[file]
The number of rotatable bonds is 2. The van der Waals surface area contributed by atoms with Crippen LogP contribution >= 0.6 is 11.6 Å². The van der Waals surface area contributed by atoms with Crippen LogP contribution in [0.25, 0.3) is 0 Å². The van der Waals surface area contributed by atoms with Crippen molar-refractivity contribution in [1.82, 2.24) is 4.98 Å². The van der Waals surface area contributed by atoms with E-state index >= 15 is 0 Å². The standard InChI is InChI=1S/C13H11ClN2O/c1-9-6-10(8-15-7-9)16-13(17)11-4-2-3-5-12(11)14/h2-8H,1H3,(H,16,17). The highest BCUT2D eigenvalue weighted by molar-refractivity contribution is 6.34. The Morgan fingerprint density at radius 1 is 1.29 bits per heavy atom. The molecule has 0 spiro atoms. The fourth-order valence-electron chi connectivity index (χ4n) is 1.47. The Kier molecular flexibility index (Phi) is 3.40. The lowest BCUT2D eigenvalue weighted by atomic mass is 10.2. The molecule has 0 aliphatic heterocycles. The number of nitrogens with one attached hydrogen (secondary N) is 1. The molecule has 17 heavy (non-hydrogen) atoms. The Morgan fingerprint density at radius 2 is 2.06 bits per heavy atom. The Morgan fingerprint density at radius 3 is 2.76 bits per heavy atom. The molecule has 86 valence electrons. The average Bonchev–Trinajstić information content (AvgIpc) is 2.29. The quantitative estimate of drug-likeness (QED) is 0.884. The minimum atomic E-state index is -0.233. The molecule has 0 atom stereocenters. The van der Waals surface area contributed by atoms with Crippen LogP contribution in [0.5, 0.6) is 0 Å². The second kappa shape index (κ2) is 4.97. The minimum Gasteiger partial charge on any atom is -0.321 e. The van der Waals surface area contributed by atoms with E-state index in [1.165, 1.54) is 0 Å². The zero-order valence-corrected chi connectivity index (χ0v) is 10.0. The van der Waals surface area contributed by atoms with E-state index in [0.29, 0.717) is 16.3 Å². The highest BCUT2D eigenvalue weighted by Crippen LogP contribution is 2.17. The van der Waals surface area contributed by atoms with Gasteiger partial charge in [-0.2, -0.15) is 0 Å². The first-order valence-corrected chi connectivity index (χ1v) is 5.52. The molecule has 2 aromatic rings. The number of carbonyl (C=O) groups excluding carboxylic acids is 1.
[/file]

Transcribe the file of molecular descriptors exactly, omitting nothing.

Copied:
The number of rotatable bonds is 2. The van der Waals surface area contributed by atoms with Crippen LogP contribution >= 0.6 is 11.6 Å². The van der Waals surface area contributed by atoms with Crippen LogP contribution in [0.25, 0.3) is 0 Å². The van der Waals surface area contributed by atoms with Crippen molar-refractivity contribution in [1.82, 2.24) is 4.98 Å². The van der Waals surface area contributed by atoms with E-state index >= 15 is 0 Å². The standard InChI is InChI=1S/C13H11ClN2O/c1-9-6-10(8-15-7-9)16-13(17)11-4-2-3-5-12(11)14/h2-8H,1H3,(H,16,17). The highest BCUT2D eigenvalue weighted by molar-refractivity contribution is 6.34. The Morgan fingerprint density at radius 1 is 1.29 bits per heavy atom. The molecule has 0 spiro atoms. The fourth-order valence-electron chi connectivity index (χ4n) is 1.47. The Kier molecular flexibility index (Phi) is 3.40. The lowest BCUT2D eigenvalue weighted by atomic mass is 10.2. The molecule has 0 aliphatic heterocycles. The number of nitrogens with one attached hydrogen (secondary N) is 1. The molecule has 17 heavy (non-hydrogen) atoms. The Morgan fingerprint density at radius 2 is 2.06 bits per heavy atom. The Morgan fingerprint density at radius 3 is 2.76 bits per heavy atom. The molecule has 86 valence electrons. The average Bonchev–Trinajstić information content (AvgIpc) is 2.29. The quantitative estimate of drug-likeness (QED) is 0.884. The minimum atomic E-state index is -0.233. The molecule has 0 atom stereocenters. The van der Waals surface area contributed by atoms with Crippen LogP contribution in [0.5, 0.6) is 0 Å². The second kappa shape index (κ2) is 4.97. The minimum Gasteiger partial charge on any atom is -0.321 e. The van der Waals surface area contributed by atoms with E-state index in [1.165, 1.54) is 0 Å². The zero-order valence-corrected chi connectivity index (χ0v) is 10.0. The van der Waals surface area contributed by atoms with E-state index in [0.29, 0.717) is 16.3 Å². The highest BCUT2D eigenvalue weighted by Crippen LogP contribution is 2.17. The van der Waals surface area contributed by atoms with Gasteiger partial charge in [-0.2, -0.15) is 0 Å². The first-order valence-corrected chi connectivity index (χ1v) is 5.52. The molecule has 2 aromatic rings. The number of carbonyl (C=O) groups excluding carboxylic acids is 1.